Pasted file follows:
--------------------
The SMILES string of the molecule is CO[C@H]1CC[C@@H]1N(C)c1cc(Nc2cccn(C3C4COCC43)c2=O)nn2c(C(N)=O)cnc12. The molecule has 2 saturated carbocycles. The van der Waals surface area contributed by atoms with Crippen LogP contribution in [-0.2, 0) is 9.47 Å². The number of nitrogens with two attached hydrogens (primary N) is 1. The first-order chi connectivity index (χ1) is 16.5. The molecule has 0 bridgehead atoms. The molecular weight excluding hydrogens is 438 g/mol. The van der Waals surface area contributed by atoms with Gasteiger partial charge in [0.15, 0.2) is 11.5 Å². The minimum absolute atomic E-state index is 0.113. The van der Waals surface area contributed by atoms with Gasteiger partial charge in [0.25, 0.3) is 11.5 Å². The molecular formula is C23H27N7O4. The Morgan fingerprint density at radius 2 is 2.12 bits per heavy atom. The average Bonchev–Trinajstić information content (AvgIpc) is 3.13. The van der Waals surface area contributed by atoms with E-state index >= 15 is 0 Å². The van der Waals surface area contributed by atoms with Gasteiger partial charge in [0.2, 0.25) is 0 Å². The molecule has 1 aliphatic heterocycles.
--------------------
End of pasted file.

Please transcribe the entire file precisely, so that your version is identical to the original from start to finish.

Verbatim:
The SMILES string of the molecule is CO[C@H]1CC[C@@H]1N(C)c1cc(Nc2cccn(C3C4COCC43)c2=O)nn2c(C(N)=O)cnc12. The molecule has 2 saturated carbocycles. The van der Waals surface area contributed by atoms with Crippen LogP contribution in [-0.2, 0) is 9.47 Å². The number of nitrogens with two attached hydrogens (primary N) is 1. The first-order chi connectivity index (χ1) is 16.5. The molecule has 0 bridgehead atoms. The molecular weight excluding hydrogens is 438 g/mol. The van der Waals surface area contributed by atoms with Gasteiger partial charge in [0.15, 0.2) is 11.5 Å². The minimum absolute atomic E-state index is 0.113. The van der Waals surface area contributed by atoms with Gasteiger partial charge in [0.25, 0.3) is 11.5 Å². The molecular formula is C23H27N7O4. The Morgan fingerprint density at radius 2 is 2.12 bits per heavy atom. The average Bonchev–Trinajstić information content (AvgIpc) is 3.13. The van der Waals surface area contributed by atoms with E-state index >= 15 is 0 Å². The van der Waals surface area contributed by atoms with Gasteiger partial charge in [0.2, 0.25) is 0 Å². The molecule has 1 aliphatic heterocycles.